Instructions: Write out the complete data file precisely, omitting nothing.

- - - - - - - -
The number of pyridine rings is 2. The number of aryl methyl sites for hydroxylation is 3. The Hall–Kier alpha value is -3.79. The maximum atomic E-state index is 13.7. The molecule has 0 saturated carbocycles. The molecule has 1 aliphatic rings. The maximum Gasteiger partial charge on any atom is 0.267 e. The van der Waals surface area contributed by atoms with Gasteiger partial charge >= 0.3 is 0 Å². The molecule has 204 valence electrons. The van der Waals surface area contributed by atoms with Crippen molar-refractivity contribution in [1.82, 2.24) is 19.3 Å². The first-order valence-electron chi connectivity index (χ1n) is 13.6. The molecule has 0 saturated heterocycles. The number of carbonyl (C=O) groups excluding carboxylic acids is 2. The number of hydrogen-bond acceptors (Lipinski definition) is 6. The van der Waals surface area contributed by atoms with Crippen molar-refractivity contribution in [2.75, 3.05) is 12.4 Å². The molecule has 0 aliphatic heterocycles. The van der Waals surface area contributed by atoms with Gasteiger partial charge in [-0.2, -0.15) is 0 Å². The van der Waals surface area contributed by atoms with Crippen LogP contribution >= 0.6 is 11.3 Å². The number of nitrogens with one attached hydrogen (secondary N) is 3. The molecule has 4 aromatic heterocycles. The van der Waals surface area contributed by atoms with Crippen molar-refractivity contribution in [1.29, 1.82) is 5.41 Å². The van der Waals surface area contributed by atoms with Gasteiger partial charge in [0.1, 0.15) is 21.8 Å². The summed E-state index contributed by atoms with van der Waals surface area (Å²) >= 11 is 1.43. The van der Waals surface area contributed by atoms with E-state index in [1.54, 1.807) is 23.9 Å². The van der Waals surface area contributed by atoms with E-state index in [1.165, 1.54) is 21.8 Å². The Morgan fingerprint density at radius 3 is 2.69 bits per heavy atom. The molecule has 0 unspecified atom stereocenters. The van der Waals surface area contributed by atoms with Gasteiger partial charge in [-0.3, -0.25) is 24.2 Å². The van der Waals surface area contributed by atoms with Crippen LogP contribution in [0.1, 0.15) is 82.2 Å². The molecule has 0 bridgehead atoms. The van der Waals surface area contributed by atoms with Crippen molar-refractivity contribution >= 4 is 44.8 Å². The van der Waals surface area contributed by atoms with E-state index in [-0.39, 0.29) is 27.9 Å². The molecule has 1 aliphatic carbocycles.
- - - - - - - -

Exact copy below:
The number of pyridine rings is 2. The number of aryl methyl sites for hydroxylation is 3. The Hall–Kier alpha value is -3.79. The maximum atomic E-state index is 13.7. The molecule has 0 saturated carbocycles. The molecule has 1 aliphatic rings. The maximum Gasteiger partial charge on any atom is 0.267 e. The van der Waals surface area contributed by atoms with Gasteiger partial charge >= 0.3 is 0 Å². The molecule has 204 valence electrons. The van der Waals surface area contributed by atoms with Crippen molar-refractivity contribution in [1.82, 2.24) is 19.3 Å². The first-order valence-electron chi connectivity index (χ1n) is 13.6. The molecule has 0 saturated heterocycles. The number of carbonyl (C=O) groups excluding carboxylic acids is 2. The number of hydrogen-bond acceptors (Lipinski definition) is 6. The van der Waals surface area contributed by atoms with Crippen molar-refractivity contribution in [2.75, 3.05) is 12.4 Å². The molecule has 0 aliphatic heterocycles. The van der Waals surface area contributed by atoms with Gasteiger partial charge in [-0.2, -0.15) is 0 Å². The van der Waals surface area contributed by atoms with Crippen LogP contribution >= 0.6 is 11.3 Å². The number of nitrogens with one attached hydrogen (secondary N) is 3. The molecule has 4 aromatic heterocycles. The van der Waals surface area contributed by atoms with Crippen molar-refractivity contribution in [1.29, 1.82) is 5.41 Å². The van der Waals surface area contributed by atoms with Gasteiger partial charge in [0.1, 0.15) is 21.8 Å². The summed E-state index contributed by atoms with van der Waals surface area (Å²) >= 11 is 1.43. The van der Waals surface area contributed by atoms with E-state index in [1.54, 1.807) is 23.9 Å². The van der Waals surface area contributed by atoms with E-state index in [1.165, 1.54) is 21.8 Å². The Morgan fingerprint density at radius 3 is 2.69 bits per heavy atom. The molecule has 0 unspecified atom stereocenters. The van der Waals surface area contributed by atoms with Gasteiger partial charge in [-0.3, -0.25) is 24.2 Å². The van der Waals surface area contributed by atoms with Crippen LogP contribution in [0.1, 0.15) is 82.2 Å². The molecule has 0 bridgehead atoms. The van der Waals surface area contributed by atoms with Crippen molar-refractivity contribution >= 4 is 44.8 Å². The van der Waals surface area contributed by atoms with E-state index in [-0.39, 0.29) is 27.9 Å². The molecule has 1 aliphatic carbocycles.